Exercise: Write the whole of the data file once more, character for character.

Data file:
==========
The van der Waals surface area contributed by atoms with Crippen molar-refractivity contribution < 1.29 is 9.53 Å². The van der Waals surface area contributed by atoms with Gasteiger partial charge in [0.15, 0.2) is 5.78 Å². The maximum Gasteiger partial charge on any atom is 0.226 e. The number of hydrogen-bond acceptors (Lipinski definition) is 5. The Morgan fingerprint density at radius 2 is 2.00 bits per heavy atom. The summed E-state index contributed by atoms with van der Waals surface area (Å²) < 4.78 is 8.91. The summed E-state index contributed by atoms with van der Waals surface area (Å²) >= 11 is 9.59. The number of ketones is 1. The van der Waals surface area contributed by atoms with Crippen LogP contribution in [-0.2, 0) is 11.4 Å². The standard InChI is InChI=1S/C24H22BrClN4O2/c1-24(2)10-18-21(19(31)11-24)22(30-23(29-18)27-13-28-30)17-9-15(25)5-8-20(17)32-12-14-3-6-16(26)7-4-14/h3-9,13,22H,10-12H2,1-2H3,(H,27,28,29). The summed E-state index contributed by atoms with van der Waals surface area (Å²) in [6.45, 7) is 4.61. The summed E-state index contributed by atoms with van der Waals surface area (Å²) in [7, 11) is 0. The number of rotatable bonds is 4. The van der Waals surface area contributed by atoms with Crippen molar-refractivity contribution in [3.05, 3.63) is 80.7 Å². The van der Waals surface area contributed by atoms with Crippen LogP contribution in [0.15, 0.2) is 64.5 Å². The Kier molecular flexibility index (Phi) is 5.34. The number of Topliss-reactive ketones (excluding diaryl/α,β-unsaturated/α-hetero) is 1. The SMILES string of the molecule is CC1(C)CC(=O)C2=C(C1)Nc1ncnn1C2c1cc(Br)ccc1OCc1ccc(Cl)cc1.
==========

The van der Waals surface area contributed by atoms with Crippen molar-refractivity contribution < 1.29 is 9.53 Å². The van der Waals surface area contributed by atoms with Gasteiger partial charge in [0.15, 0.2) is 5.78 Å². The maximum Gasteiger partial charge on any atom is 0.226 e. The number of hydrogen-bond acceptors (Lipinski definition) is 5. The Morgan fingerprint density at radius 2 is 2.00 bits per heavy atom. The summed E-state index contributed by atoms with van der Waals surface area (Å²) < 4.78 is 8.91. The summed E-state index contributed by atoms with van der Waals surface area (Å²) >= 11 is 9.59. The number of ketones is 1. The van der Waals surface area contributed by atoms with Crippen LogP contribution in [-0.2, 0) is 11.4 Å². The standard InChI is InChI=1S/C24H22BrClN4O2/c1-24(2)10-18-21(19(31)11-24)22(30-23(29-18)27-13-28-30)17-9-15(25)5-8-20(17)32-12-14-3-6-16(26)7-4-14/h3-9,13,22H,10-12H2,1-2H3,(H,27,28,29). The summed E-state index contributed by atoms with van der Waals surface area (Å²) in [6.45, 7) is 4.61. The summed E-state index contributed by atoms with van der Waals surface area (Å²) in [7, 11) is 0. The number of rotatable bonds is 4. The van der Waals surface area contributed by atoms with Crippen molar-refractivity contribution in [3.05, 3.63) is 80.7 Å². The van der Waals surface area contributed by atoms with Crippen LogP contribution in [0.15, 0.2) is 64.5 Å². The Kier molecular flexibility index (Phi) is 5.34. The number of Topliss-reactive ketones (excluding diaryl/α,β-unsaturated/α-hetero) is 1. The SMILES string of the molecule is CC1(C)CC(=O)C2=C(C1)Nc1ncnn1C2c1cc(Br)ccc1OCc1ccc(Cl)cc1.